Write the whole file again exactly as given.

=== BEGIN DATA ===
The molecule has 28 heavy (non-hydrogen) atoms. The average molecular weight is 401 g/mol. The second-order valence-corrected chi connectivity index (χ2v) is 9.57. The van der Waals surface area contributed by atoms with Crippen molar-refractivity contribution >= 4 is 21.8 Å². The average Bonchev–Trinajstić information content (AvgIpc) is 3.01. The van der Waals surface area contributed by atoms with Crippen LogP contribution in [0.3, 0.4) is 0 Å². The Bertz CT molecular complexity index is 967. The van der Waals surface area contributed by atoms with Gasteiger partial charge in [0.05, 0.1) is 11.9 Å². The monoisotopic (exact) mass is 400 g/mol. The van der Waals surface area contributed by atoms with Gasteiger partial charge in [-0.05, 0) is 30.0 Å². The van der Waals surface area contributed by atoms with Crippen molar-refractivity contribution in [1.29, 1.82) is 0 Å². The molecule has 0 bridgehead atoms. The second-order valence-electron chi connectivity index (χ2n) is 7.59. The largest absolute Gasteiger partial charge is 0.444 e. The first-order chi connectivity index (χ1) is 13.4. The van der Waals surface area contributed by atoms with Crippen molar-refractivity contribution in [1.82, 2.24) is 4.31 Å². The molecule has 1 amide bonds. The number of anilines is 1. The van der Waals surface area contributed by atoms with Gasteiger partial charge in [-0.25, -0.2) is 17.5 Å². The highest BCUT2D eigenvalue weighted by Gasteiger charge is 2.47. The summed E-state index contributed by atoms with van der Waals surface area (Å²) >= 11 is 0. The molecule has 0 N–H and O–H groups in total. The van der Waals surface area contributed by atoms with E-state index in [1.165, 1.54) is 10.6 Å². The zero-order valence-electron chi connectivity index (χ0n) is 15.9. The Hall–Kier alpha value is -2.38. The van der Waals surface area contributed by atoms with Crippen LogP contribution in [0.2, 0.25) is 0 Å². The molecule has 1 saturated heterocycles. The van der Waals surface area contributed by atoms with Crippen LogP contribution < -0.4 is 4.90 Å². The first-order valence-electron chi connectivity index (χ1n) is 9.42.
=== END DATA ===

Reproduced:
The molecule has 28 heavy (non-hydrogen) atoms. The average molecular weight is 401 g/mol. The second-order valence-corrected chi connectivity index (χ2v) is 9.57. The van der Waals surface area contributed by atoms with Crippen molar-refractivity contribution >= 4 is 21.8 Å². The average Bonchev–Trinajstić information content (AvgIpc) is 3.01. The van der Waals surface area contributed by atoms with Crippen LogP contribution in [0.3, 0.4) is 0 Å². The Bertz CT molecular complexity index is 967. The van der Waals surface area contributed by atoms with Gasteiger partial charge in [0.05, 0.1) is 11.9 Å². The monoisotopic (exact) mass is 400 g/mol. The van der Waals surface area contributed by atoms with Gasteiger partial charge in [-0.05, 0) is 30.0 Å². The van der Waals surface area contributed by atoms with Crippen molar-refractivity contribution in [1.29, 1.82) is 0 Å². The molecule has 0 bridgehead atoms. The second-order valence-electron chi connectivity index (χ2n) is 7.59. The largest absolute Gasteiger partial charge is 0.444 e. The first-order chi connectivity index (χ1) is 13.4. The van der Waals surface area contributed by atoms with Crippen molar-refractivity contribution in [1.82, 2.24) is 4.31 Å². The molecule has 1 amide bonds. The number of anilines is 1. The van der Waals surface area contributed by atoms with Gasteiger partial charge in [-0.25, -0.2) is 17.5 Å². The highest BCUT2D eigenvalue weighted by Gasteiger charge is 2.47. The summed E-state index contributed by atoms with van der Waals surface area (Å²) >= 11 is 0. The molecule has 0 N–H and O–H groups in total. The van der Waals surface area contributed by atoms with E-state index in [1.165, 1.54) is 10.6 Å². The zero-order valence-electron chi connectivity index (χ0n) is 15.9. The Hall–Kier alpha value is -2.38. The van der Waals surface area contributed by atoms with Crippen LogP contribution in [0.2, 0.25) is 0 Å². The molecule has 1 saturated heterocycles. The van der Waals surface area contributed by atoms with Crippen LogP contribution < -0.4 is 4.90 Å². The first-order valence-electron chi connectivity index (χ1n) is 9.42.